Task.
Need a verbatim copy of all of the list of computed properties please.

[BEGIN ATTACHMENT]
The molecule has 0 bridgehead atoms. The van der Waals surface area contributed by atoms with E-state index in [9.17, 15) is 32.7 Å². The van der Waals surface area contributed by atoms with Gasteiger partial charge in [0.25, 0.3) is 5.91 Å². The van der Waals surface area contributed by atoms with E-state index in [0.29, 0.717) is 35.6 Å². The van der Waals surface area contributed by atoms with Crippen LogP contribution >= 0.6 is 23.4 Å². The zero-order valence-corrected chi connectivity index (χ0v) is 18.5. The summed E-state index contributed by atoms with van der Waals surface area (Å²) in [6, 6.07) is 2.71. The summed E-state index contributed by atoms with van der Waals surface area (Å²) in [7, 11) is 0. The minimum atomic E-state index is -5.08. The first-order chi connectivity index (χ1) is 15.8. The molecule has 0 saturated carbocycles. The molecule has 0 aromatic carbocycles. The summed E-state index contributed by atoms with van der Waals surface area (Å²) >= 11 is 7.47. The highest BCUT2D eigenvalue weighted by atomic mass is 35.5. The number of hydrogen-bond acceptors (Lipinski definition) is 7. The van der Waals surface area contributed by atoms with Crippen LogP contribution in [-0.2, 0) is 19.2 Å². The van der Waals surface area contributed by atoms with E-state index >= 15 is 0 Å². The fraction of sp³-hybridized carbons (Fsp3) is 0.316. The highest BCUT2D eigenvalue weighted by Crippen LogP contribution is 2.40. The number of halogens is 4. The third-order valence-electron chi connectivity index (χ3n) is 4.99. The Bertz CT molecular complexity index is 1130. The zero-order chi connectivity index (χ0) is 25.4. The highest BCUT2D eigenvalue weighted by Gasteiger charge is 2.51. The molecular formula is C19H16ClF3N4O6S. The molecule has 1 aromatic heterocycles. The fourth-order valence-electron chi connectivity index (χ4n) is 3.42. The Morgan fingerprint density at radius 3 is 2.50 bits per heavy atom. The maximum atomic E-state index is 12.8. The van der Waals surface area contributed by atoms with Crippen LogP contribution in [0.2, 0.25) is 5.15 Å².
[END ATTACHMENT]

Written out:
The molecule has 0 bridgehead atoms. The van der Waals surface area contributed by atoms with E-state index in [9.17, 15) is 32.7 Å². The van der Waals surface area contributed by atoms with Gasteiger partial charge in [0.25, 0.3) is 5.91 Å². The van der Waals surface area contributed by atoms with E-state index in [0.29, 0.717) is 35.6 Å². The van der Waals surface area contributed by atoms with Crippen LogP contribution >= 0.6 is 23.4 Å². The zero-order valence-corrected chi connectivity index (χ0v) is 18.5. The summed E-state index contributed by atoms with van der Waals surface area (Å²) in [6, 6.07) is 2.71. The summed E-state index contributed by atoms with van der Waals surface area (Å²) in [7, 11) is 0. The minimum atomic E-state index is -5.08. The first-order chi connectivity index (χ1) is 15.8. The molecule has 0 saturated carbocycles. The molecule has 0 aromatic carbocycles. The summed E-state index contributed by atoms with van der Waals surface area (Å²) >= 11 is 7.47. The highest BCUT2D eigenvalue weighted by atomic mass is 35.5. The number of hydrogen-bond acceptors (Lipinski definition) is 7. The van der Waals surface area contributed by atoms with Crippen LogP contribution in [-0.2, 0) is 19.2 Å². The van der Waals surface area contributed by atoms with E-state index >= 15 is 0 Å². The fraction of sp³-hybridized carbons (Fsp3) is 0.316. The highest BCUT2D eigenvalue weighted by Crippen LogP contribution is 2.40. The number of halogens is 4. The third-order valence-electron chi connectivity index (χ3n) is 4.99. The Bertz CT molecular complexity index is 1130. The zero-order chi connectivity index (χ0) is 25.4. The highest BCUT2D eigenvalue weighted by Gasteiger charge is 2.51. The molecular formula is C19H16ClF3N4O6S. The molecule has 1 aromatic heterocycles. The fourth-order valence-electron chi connectivity index (χ4n) is 3.42. The Morgan fingerprint density at radius 3 is 2.50 bits per heavy atom. The maximum atomic E-state index is 12.8. The van der Waals surface area contributed by atoms with Crippen LogP contribution in [0.2, 0.25) is 5.15 Å².